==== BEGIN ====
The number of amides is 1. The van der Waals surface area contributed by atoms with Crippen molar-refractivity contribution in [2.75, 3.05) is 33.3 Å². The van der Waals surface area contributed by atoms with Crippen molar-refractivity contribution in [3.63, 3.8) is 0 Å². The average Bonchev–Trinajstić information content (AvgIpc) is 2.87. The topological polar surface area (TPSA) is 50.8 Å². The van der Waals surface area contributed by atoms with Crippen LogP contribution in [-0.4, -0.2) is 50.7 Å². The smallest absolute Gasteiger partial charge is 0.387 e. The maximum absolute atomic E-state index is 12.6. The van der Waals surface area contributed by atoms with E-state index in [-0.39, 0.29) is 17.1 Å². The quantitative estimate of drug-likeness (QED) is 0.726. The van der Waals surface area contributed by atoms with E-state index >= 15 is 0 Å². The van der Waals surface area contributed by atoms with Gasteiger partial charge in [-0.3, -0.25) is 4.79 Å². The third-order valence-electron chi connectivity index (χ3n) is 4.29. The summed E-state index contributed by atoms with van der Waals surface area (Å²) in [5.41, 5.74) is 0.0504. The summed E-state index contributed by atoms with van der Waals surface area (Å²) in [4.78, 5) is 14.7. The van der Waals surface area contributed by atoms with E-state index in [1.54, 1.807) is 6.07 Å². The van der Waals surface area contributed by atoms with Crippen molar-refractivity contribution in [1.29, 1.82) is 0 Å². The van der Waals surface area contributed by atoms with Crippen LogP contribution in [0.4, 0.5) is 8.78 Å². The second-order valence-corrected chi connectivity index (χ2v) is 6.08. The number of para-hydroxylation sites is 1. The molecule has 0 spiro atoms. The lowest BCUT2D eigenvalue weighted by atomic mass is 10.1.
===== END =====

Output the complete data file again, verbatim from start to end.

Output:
The number of amides is 1. The van der Waals surface area contributed by atoms with Crippen molar-refractivity contribution in [2.75, 3.05) is 33.3 Å². The van der Waals surface area contributed by atoms with Crippen molar-refractivity contribution in [3.63, 3.8) is 0 Å². The average Bonchev–Trinajstić information content (AvgIpc) is 2.87. The topological polar surface area (TPSA) is 50.8 Å². The van der Waals surface area contributed by atoms with Crippen LogP contribution in [-0.4, -0.2) is 50.7 Å². The smallest absolute Gasteiger partial charge is 0.387 e. The maximum absolute atomic E-state index is 12.6. The van der Waals surface area contributed by atoms with E-state index in [-0.39, 0.29) is 17.1 Å². The quantitative estimate of drug-likeness (QED) is 0.726. The van der Waals surface area contributed by atoms with E-state index >= 15 is 0 Å². The van der Waals surface area contributed by atoms with Gasteiger partial charge in [-0.3, -0.25) is 4.79 Å². The third-order valence-electron chi connectivity index (χ3n) is 4.29. The summed E-state index contributed by atoms with van der Waals surface area (Å²) in [5.41, 5.74) is 0.0504. The summed E-state index contributed by atoms with van der Waals surface area (Å²) in [4.78, 5) is 14.7. The van der Waals surface area contributed by atoms with E-state index in [1.54, 1.807) is 6.07 Å². The van der Waals surface area contributed by atoms with Crippen molar-refractivity contribution in [1.29, 1.82) is 0 Å². The van der Waals surface area contributed by atoms with Crippen LogP contribution in [0.4, 0.5) is 8.78 Å². The second-order valence-corrected chi connectivity index (χ2v) is 6.08. The number of para-hydroxylation sites is 1. The molecule has 0 spiro atoms. The lowest BCUT2D eigenvalue weighted by atomic mass is 10.1.